Sunday, December 2, 2007

Poetry by Luis Cuauhtemoc Berriozabal

Two Poems
by Luis Cuauhtemoc Berriozabal


I don't want to hurt anyone.
I scream at the wind.
I work at the cemetery.
I gather dead roses in bags.

Can you read my thoughts?
And the serpent,
can it read my thoughts?
What do you know about that?
And the snakes, who
pose as women, what about them?

I didn't take medication.
But I said I took it.
I can't tell a lie because
my family meddles into my life.

Can women read my mind
like the serpent?
Is there a difference?
Why won't women accept my
roses? Is it because
they're dead? The roses I give them.



You work for the psychopaths.
You are not an American.
I hear an accent coming out
of your alien mouth. I am
on to you. You are not my
doctor. I am not your lab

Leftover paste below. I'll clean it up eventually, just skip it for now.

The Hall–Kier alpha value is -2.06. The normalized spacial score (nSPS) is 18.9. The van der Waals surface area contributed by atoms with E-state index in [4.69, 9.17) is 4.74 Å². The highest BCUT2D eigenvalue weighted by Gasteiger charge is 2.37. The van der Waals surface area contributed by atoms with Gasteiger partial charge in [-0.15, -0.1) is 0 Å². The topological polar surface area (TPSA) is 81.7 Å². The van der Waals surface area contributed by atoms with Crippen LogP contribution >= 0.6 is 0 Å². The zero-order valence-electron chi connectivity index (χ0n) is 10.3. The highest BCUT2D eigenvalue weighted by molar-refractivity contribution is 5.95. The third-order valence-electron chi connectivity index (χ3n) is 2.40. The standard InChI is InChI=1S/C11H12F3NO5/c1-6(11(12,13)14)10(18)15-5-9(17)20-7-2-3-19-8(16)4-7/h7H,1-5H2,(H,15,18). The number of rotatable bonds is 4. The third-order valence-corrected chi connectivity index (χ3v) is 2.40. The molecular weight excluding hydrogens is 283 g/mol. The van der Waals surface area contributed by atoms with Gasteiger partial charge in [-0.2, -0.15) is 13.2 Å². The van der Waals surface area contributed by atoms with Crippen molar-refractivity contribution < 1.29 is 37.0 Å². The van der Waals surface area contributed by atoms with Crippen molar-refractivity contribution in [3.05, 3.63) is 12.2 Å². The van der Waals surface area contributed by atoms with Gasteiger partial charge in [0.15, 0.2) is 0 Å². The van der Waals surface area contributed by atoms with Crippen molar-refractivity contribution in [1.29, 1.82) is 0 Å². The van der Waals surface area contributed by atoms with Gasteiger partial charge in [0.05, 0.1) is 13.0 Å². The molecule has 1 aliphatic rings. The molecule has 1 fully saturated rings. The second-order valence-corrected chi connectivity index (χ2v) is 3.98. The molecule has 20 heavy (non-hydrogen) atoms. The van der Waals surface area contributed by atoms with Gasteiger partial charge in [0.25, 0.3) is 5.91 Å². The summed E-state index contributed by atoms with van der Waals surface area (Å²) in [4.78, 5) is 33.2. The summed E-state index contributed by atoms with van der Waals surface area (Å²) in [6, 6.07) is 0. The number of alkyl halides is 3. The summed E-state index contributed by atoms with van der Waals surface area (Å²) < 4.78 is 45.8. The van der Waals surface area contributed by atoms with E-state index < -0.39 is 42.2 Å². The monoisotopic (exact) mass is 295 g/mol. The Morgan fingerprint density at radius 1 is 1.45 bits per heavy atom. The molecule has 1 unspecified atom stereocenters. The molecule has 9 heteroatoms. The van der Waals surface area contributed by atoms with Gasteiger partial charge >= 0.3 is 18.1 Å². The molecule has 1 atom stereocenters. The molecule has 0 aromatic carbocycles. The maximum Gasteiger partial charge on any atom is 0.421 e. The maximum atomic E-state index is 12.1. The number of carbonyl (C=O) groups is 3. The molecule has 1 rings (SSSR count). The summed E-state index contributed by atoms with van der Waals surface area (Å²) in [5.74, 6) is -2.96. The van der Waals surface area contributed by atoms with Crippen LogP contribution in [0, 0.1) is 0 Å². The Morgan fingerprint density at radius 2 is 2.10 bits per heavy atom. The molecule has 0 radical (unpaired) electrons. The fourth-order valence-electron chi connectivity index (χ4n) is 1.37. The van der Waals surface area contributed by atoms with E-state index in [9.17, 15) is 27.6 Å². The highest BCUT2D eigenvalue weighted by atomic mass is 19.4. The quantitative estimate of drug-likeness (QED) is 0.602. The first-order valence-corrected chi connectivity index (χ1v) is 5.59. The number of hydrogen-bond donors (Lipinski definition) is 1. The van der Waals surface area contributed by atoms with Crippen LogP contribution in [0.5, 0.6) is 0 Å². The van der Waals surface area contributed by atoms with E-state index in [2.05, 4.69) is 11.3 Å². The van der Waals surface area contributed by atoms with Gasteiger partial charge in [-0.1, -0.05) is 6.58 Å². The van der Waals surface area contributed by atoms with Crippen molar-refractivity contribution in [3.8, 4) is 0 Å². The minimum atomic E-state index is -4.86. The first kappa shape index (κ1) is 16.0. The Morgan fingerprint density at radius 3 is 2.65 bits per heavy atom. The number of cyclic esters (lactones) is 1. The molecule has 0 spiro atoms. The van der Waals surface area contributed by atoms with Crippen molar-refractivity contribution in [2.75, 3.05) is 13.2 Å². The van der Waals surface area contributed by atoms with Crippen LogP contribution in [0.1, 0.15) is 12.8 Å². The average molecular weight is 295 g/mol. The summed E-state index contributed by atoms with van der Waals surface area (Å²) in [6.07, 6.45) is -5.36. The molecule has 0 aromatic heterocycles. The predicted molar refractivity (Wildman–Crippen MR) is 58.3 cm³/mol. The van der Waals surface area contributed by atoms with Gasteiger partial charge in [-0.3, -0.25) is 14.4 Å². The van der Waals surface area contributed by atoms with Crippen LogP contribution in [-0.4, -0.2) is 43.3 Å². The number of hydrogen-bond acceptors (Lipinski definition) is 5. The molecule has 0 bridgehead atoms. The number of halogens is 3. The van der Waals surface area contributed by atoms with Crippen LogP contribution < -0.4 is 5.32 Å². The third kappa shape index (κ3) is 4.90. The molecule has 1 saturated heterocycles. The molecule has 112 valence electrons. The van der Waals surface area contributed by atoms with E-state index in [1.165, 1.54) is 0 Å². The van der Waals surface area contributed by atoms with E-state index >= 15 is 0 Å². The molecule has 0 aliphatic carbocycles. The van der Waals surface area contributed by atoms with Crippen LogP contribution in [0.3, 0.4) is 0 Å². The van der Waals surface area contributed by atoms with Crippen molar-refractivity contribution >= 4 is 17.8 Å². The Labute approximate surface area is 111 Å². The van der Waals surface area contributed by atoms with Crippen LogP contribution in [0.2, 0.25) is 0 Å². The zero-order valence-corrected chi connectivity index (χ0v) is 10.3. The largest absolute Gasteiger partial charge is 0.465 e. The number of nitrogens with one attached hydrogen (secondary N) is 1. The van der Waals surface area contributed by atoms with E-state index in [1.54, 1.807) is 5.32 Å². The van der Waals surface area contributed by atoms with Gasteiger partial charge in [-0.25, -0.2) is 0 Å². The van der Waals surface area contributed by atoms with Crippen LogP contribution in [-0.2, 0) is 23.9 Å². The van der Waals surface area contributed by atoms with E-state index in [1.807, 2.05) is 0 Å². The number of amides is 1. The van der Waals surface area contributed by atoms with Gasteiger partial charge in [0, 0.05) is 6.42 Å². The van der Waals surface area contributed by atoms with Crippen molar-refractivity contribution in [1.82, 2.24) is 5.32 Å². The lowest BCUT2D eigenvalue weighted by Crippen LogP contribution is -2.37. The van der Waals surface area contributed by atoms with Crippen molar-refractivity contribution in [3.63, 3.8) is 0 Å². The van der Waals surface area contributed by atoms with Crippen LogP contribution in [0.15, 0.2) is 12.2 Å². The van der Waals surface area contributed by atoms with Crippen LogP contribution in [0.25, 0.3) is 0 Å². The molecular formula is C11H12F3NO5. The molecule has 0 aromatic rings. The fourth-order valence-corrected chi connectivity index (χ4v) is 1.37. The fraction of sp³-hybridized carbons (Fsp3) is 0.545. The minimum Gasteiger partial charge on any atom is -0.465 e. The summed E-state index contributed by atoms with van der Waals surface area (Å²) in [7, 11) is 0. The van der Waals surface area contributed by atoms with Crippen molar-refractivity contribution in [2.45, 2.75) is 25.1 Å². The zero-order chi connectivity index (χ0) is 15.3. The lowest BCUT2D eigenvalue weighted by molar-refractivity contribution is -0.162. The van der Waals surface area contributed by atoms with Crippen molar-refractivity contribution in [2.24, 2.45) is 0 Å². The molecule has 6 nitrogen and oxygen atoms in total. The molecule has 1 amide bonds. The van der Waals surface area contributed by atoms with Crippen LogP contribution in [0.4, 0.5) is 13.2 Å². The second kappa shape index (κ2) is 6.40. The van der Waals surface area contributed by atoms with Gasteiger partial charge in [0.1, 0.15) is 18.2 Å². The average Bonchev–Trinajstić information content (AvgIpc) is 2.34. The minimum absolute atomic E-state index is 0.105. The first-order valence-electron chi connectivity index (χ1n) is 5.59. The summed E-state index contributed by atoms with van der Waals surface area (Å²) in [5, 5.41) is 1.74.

experiment. I am smart
enough to figure things out
on my own. You better not
keep me on this floor. I have
medical problems. I do
not have mental issues. I
was brought to the wrong unit.
There is a bug in my brain
which crawled up there last summer.
I am sure it has grown to
gigantic proportions. It
needs to be extracted and
dissected. I want to know
what secrets the bug has sucked
up from my brain. I feel like
my memory is being
erased by this bug. If the
bug continues to exist,
my brain will be consumed and
I will have to remain on
this unit with psychopaths,
schizophrenics, and all
the manic-depressives of
the city. The bug whispers
my name. It has an accent.
I believe it is foreign.

Author bio:

Luis Cuauhtemoc Berriozabal was born in Mexico. He works in the mental health field in Los Angeles, CA. His first book of poems, Raw Materials, was published by Pygmy Forest Press. His first chapbook, Without Peace, was published by Kendra Steiner Editions. A second chapbook will be available in December 2007 from Kendra Steiner Editions.

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